For millions of seniors getting a monthly Social Security check in the mail, time's up.
Today is the U.S. Treasury's mandatory deadline for switching over to electronic payments for Social Security and other federal benefits.
That means, unless you're over age 90, the days of a monthly paper check in the mail are coming to an end.
"We are getting lots of calls. People are resigned that they need to switch and they're calling to do so," said Walt Henderson, director of the U.S. Treasury's Go Direct program.
This week, he said, Go Direct's call center has been getting up to 45,000 calls a day.
Since the mandatory switch was announced in April 2011, millions of seniors some reluctantly have been signing up for electronic payments, either directly deposited into a bank account or onto a Direct Expressdebit card.
About 94.3 percent of all Social Security and SSI recipients are getting paperless payments, according to Henderson. As of this week, that still leaves roughly 4.25 million seniors who haven't signed up but Henderson said he's hopeful of getting "close to 100 percent" compliance.
"All we're doing is changing the delivery," said Henderson. "We're not requiring you to get on the Internet or buy a computer. We're putting an electronic deposit into your bank account. Beyond that, we're not changing anything."
Anyone who turned 90 as of May 1, 2011, isn't required to sign up for electronic payments.
The paper-free move is partly to address the wave of baby boomers who are retiring and entering their Social Security years. Since 2011, all new applicants for federal benefits are required to choose an electronic payment method.
For Nick Avdis, it's taken two trips to a local Social Security office to get his parents, Spero and Georgia Avdis, signed up for direct deposit.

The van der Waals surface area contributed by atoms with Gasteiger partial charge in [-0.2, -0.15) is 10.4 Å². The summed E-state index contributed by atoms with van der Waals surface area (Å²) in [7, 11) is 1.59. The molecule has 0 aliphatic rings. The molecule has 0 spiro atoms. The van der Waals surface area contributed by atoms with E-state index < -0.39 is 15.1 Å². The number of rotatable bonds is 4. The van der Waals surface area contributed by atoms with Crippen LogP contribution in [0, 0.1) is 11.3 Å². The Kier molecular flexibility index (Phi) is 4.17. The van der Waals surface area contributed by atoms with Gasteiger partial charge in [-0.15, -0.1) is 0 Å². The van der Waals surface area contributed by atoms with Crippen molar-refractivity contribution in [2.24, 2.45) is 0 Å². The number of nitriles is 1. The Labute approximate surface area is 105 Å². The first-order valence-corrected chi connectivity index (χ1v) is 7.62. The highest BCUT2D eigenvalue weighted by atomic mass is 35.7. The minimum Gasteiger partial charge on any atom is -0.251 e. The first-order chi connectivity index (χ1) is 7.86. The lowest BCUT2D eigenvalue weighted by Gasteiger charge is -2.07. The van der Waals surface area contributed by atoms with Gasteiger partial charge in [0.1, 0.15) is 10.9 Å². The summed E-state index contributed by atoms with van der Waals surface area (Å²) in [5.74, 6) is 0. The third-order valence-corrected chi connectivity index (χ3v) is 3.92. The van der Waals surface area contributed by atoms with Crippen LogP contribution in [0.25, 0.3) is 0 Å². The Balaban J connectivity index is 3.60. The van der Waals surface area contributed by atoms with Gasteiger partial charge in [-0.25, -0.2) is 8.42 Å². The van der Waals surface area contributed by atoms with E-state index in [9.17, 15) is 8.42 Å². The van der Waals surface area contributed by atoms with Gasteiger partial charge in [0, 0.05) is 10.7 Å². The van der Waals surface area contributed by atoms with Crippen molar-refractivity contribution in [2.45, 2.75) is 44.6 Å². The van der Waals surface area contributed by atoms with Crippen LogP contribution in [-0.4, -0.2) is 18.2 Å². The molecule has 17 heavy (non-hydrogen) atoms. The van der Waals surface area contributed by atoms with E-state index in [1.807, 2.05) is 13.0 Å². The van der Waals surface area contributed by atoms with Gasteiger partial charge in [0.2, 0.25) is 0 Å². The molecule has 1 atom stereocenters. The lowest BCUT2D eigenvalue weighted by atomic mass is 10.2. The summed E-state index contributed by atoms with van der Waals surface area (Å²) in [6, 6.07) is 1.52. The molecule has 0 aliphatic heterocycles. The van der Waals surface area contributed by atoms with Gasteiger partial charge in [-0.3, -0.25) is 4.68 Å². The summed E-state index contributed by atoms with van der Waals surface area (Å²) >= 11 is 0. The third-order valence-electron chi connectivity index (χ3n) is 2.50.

The couple, Greek immigrants who were Natomas sheep ranchers for decades, were reluctant to give up their monthly mailed checks but "knew they didn't have a choice."
There was a slight snafu. The Social Security office told the couple that their first electronic payments would start in March. In February, his monthly check arrived by paper but hers did not.
Alarmed, they drove to the Social Security office, where they discovered that her check had already been deposited into her bank account, a month ahead of schedule.
For those who forgot or refused to sign up for electronic payments, the government is not going to stop issuing paper checks. For many seniors, the monthly payments are a lifeline, and Treasury officials don't want to abruptly yank them in their eagerness to convert to paperless payments.
But you will be hearing by mail from U.S. Treasury officials, offering help with the mandatory signup.
The U.S. Treasury says electronic payments are safer, easier and a whole lot cheaper. The conversion is estimated to save $1 billion in printing, mailing and lost-check costs over 10 years.
It's free to sign up for electronic payments, either online at www.GoDirect.gov or by calling (800) 333-1795. Through Saturday, the Go Direct toll-free number will be staffed from 5 a.m. to 5 p.m.
Seniors can also sign up at their bank, credit union or local Social Security office.
For Avdis, "I'm keeping my fingers crossed that next month both my parents will get their checks (electronically deposited)."